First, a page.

Thursday, December 06, 2007

Big Oops

Riley's teacher was out sick yesterday. I found this out when Holden called me at snack time before he gave Riley his insulin.

Holden called again at lunch. He always calls before he gives insulin. Riley's sugar was fine at snack and lunch. After I hung up I said a little prayer that he'd stay fine and not go low before getting out of school. I know Holden is fine giving the insulin, but when Riley has a sub I worry that when he goes low she won't react quickly enough.

I didn't get a call from my mom when Riley got home from school and ate snack so I assumed everything was fine.

At about 4:15 yesterday afternoon my cell phone rang. It was Riley's teacher. She sounded like death warmed over.

"Hi. I was just calling to check on Riley."

"He's OK, I guess. My mom hasn't called since he got home from school."

"Well, I wasn't there today and Holden gave him his insulin."

"I know, Holden told me."

"The class had an ice cream party this afternoon."

My stomach dropped. I never got a call from Holden about insulin.

"The mother who brought the ice cream brought sugar-free for Riley."

"Well, that was nice, but most sugar-free ice cream has more carbs in it than the regular."

"The sub didn't know if Riley needed insulin or not since it was sugar-free. She was wondering if she needed to call Holden or not. But, there was another mother there and she is a RN. She told the sub that he would be fine and didn't need any insulin."


"I know. I'm so sorry. I told her that from now on anytime Riley eats he has to take insulin."

"P, you know I don't mind being called at anytime."

"I know."

"Why didn't someone call me or go get Holden? Why did that mother think she knew what to do? I imagine she's never seen an insulin pump in her life."

"I know, someone should have called you."

"Yes, they should have." My face was warm with anger.

"I'll call my mom now and see what his sugar was when he got home from school."

"If you don't mind, will you call me back and let me know? Otherwise I'll worry all night."

I called my mom.


"How high was Riley's sugar when he got home?"

"I don't know. I haven't checked it."

"Why not?"

"He told me he ate snack at school so he didn't need to eat snack when he got here."

I told her what happened. She said she didn't know that he didn't get any insulin. She checked his sugar. It was 277. That's not nearly as bad as I thought it would be.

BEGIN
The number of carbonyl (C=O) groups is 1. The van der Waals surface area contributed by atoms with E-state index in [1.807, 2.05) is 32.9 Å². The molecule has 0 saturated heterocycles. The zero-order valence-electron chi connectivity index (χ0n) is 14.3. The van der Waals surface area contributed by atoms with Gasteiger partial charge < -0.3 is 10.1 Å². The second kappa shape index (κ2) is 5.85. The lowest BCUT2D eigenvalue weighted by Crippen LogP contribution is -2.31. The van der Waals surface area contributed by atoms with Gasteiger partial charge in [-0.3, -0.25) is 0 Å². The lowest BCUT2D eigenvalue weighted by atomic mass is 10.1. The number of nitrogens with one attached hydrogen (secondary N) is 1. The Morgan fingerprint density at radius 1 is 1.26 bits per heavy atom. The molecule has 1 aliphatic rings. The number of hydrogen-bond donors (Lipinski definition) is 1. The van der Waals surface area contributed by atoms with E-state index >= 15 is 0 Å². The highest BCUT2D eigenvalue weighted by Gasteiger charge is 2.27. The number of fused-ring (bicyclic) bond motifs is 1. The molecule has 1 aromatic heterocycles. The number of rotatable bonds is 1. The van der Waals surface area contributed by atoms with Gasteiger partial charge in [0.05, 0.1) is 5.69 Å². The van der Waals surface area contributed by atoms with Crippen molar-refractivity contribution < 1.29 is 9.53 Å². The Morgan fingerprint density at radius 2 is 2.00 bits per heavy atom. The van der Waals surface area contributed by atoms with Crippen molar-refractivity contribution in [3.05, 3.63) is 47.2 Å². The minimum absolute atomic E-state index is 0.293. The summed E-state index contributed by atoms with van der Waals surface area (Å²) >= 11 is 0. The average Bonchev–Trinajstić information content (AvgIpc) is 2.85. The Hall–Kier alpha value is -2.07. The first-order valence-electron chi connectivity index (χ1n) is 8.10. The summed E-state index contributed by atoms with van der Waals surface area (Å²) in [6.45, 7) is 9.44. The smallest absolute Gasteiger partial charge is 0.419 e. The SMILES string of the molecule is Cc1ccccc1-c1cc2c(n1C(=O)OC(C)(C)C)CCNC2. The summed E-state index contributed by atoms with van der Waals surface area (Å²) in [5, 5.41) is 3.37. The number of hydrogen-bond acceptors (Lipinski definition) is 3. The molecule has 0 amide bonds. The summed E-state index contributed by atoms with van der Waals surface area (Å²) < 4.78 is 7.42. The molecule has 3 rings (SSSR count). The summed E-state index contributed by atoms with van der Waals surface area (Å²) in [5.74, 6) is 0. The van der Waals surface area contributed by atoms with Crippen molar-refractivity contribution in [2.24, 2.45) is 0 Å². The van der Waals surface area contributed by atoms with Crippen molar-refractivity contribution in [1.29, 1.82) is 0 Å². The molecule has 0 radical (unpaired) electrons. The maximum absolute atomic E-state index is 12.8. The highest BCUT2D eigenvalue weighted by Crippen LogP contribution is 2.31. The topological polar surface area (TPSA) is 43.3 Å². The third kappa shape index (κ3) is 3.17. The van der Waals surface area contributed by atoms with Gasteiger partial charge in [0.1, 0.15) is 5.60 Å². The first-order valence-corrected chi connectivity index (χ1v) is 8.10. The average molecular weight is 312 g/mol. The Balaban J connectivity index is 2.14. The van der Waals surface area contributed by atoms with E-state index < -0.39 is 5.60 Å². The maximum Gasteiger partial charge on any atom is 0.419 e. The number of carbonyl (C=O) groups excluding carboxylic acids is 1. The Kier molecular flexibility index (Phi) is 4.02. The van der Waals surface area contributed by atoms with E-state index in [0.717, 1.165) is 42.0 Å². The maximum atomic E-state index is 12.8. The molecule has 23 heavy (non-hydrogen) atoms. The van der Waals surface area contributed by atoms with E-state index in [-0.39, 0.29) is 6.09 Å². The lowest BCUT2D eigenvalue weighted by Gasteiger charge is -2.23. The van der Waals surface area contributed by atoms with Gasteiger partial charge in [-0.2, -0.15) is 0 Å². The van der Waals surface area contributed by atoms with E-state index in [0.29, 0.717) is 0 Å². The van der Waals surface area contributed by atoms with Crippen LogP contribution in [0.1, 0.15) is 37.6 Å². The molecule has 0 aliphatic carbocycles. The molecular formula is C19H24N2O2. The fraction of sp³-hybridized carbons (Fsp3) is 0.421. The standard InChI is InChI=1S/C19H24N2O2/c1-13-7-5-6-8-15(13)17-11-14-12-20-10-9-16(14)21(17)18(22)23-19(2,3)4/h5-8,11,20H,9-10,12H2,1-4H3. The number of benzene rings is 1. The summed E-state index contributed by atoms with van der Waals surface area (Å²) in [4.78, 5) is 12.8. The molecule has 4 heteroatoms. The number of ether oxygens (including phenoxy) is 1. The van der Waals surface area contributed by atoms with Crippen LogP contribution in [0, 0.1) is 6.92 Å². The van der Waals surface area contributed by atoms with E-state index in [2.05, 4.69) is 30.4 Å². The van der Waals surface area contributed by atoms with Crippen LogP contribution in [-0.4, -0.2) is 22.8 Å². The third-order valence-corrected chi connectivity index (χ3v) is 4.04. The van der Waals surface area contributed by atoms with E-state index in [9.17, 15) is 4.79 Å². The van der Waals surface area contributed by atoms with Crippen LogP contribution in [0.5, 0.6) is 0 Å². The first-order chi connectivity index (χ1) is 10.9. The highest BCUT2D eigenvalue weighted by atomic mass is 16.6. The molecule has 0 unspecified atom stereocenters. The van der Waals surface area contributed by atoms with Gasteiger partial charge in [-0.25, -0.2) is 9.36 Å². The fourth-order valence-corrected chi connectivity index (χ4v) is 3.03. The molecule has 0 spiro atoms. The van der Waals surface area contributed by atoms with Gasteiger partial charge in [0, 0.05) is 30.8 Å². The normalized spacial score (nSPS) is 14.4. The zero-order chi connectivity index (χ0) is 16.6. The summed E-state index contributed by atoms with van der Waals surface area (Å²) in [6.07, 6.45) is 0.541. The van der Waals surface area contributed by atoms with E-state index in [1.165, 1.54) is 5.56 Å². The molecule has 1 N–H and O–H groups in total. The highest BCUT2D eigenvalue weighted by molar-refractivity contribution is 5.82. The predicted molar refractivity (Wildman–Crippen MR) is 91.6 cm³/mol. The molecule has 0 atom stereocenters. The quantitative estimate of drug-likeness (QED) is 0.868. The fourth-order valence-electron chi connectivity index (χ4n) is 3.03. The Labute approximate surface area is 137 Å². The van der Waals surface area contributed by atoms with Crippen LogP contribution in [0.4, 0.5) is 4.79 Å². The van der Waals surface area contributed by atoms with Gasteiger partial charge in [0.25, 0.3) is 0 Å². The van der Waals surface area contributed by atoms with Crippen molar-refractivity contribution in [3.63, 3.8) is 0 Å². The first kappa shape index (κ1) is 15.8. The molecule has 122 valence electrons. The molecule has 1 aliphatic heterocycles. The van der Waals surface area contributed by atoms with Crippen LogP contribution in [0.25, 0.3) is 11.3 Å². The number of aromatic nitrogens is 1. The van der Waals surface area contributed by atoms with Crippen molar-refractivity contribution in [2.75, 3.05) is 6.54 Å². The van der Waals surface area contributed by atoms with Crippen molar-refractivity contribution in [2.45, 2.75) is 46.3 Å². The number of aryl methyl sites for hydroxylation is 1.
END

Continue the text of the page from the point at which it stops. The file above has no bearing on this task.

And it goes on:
She gave him a correction dose.

I called Riley's teacher.

"Riley is fine. His sugar is 277. And, as you know, it's been much higher than that before. But, I'm glad you called me because my mom wouldn't have checked his sugar otherwise."

"OK. I'm so sorry this happened."

Mistakes happen. I understand that. We all forget to do things sometimes. I've forgotten to give Riley insulin before. Remember
his first day of school?

But, what makes me mad is that they stood there and debated if Riley needed insulin or not and yet they never consulted me. Heck, they could have asked Riley and he would have either told them, yes, I need insulin, or I don't know, you need to ask my mom.

The thing that angers me the most is the RN who chose to make a decision about my child's medicine without ever consulting me.

Riley's teacher said she told the sub never to listen to that lady because "she's a dingbat".

I told her that even if she was brilliant, just because she's a RN doesn't mean she knows everything about everything. I'm a RN and the only thing I knew about Type 1 when Riley was diagnosed was that people with Type 1 couldn't take pills, they had to take insulin.

I have typed out a letter to distribute to all the parents telling them more about Type 1 diabetes. I put some things in there about how they don't need to bring anything special for Riley to eat and that he can eat whatever the other kids are eating.

I explained a little bit about carbs and that the amount of insulin that Riley gets when he eats is based on the amount of carbs he eats and not the amount of sugar.